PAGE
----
Thursday, May 22, 2008


Since it's Indy 4th here in the States (which should be a national hoilday, but whatever), I decided to post the first in a series of tributes to video games that I spent a lot of time playing as a kid. These meant a lot to me growing up, and effected me in some way, probably negatively.

I had the Raiders of the Lost Ark videogame for the Atari 2600 back in 1982. Right off the bat, it was hard to understand and seemed to have very little to do with the movie. As I recall I could only get as far as the Map Room and couldn't figure it out what to do next. This game just made me feel like a dummy. This marked the first time a video game was so confounding that I couldn't solve it (I would later add many games to that list). But since there was no "internet" to help you walkthrough the game, you had to rely on word of mouth and some abstract logic to solve it.

Here's a helpful video guide showing someone beating this classic craptacular puzzle game in real time. I know you've all been waiting for this.

* The inventory system was pretty groundbreaking at the time, listing all the objects you were carrying along the bottom of the screen. Here it looks like Indy picks up his bullwhip, gun, flute (to charm the snakes, duh), key, grenade, clock, hourglass, an ankh, and all sorts of other things I can't remember. You could only use one at a time, though. The other thing that was irksome: the icon on the screen frequently looked different than the inventory icon (pile of coins becomes a sack), so you had to be paying attention.

* I love how back then a grenade was just a single pixel (0:53), and you didn't even get to see the explosion, you only heard an off-screen "beep". Nowadays, videogame grenades are photorealistic and can be used to blow yourself up in spectacular ways in Liberty City.

* Using the grappling hook (yes, that's what that blue circling dot is at 2:40) to get across the desert mesa tops was maddening.

* Ah, then there's the Map Room (3:30). No, not the amazing Chicago beer bar, but the crappy pixelated one that told you where to dig for the Ark of the Covenant. The most excruitating thing about this board was that, just like in the movie, you had to wait for the "sun" to point to the proper place. And wait. And wait. Here it takes well over 2 minutes (FF to 5:38) for the little flashing dot to pop up on the map. Just imagine a 12 year old just sitting and staring at the screen for that long! I didn't have the patience (or probably thought the game was broken) so this is where I stopped.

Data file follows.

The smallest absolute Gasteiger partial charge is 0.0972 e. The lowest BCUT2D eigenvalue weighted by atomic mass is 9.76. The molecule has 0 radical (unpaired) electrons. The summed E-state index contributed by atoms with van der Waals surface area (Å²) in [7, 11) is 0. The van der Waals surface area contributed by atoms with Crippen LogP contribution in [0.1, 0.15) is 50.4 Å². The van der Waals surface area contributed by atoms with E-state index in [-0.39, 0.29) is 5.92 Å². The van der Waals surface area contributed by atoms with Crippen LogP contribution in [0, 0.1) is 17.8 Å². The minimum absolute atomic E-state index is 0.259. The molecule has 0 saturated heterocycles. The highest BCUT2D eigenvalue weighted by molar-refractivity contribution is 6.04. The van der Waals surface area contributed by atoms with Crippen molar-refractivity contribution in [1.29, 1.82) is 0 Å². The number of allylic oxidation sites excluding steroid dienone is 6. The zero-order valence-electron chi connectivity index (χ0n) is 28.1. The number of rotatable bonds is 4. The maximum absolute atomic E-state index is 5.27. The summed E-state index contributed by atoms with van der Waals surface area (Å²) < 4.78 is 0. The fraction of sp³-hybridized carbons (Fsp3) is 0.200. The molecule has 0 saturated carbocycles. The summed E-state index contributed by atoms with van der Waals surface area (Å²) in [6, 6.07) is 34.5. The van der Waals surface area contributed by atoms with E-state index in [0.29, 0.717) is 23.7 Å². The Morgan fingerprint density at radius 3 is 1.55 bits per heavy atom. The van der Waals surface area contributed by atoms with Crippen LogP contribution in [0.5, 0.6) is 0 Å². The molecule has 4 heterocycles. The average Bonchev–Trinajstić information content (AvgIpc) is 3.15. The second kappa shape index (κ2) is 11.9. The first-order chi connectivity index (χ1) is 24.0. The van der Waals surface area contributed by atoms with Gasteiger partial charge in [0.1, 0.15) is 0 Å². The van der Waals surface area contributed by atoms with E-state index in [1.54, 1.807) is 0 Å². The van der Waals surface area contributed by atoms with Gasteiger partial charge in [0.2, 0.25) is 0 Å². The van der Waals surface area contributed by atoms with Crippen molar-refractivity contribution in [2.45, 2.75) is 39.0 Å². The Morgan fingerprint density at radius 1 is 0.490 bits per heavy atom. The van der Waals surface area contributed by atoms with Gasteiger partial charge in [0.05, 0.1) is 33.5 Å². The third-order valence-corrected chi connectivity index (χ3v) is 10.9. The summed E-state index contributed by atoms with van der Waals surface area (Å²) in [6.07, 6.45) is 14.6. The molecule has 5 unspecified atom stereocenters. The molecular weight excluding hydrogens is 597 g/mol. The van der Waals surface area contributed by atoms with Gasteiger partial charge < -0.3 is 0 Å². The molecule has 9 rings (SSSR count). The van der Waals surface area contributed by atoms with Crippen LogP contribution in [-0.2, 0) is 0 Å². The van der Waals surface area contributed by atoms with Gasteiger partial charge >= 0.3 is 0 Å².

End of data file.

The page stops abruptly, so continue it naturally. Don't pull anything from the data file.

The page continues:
* You then to avoid the "thieves" in the marketplace who would steal your loot (a board that suspiciously resembled "Frogger") to the Black Market (6:22) to buy a shovel. That's right, guns and grenades are readily available in garbage cans 15 seconds into the game, but shovels are treated as illegal contraband.

* I also love how the bullwhip can break through walls (7:18) which I never knew was possible, and which certainly didn't happen in the movie.

* For some reason he buys three parachutes (8:55)? You lost me. (I guess you could miss and have to buy another, but he makes it on the first try.)

* Now to the convoluted endgame: with the ankh in hand, you have to parachute down to the tree limb, avoid more "thieves" and dig at the proper spot (9:23). Voila! There's the Ark! Come to think of it, it's easier to accomplish here than in the movie.

This guide explains everything up to the Map Room.

What a bizarre little puzzle game this was.

(I realize that I'm the only one who cares about this stuff. Yes, I'm queer for Indy.)

Raiders of the Lost Ark video game [Wikipedia]

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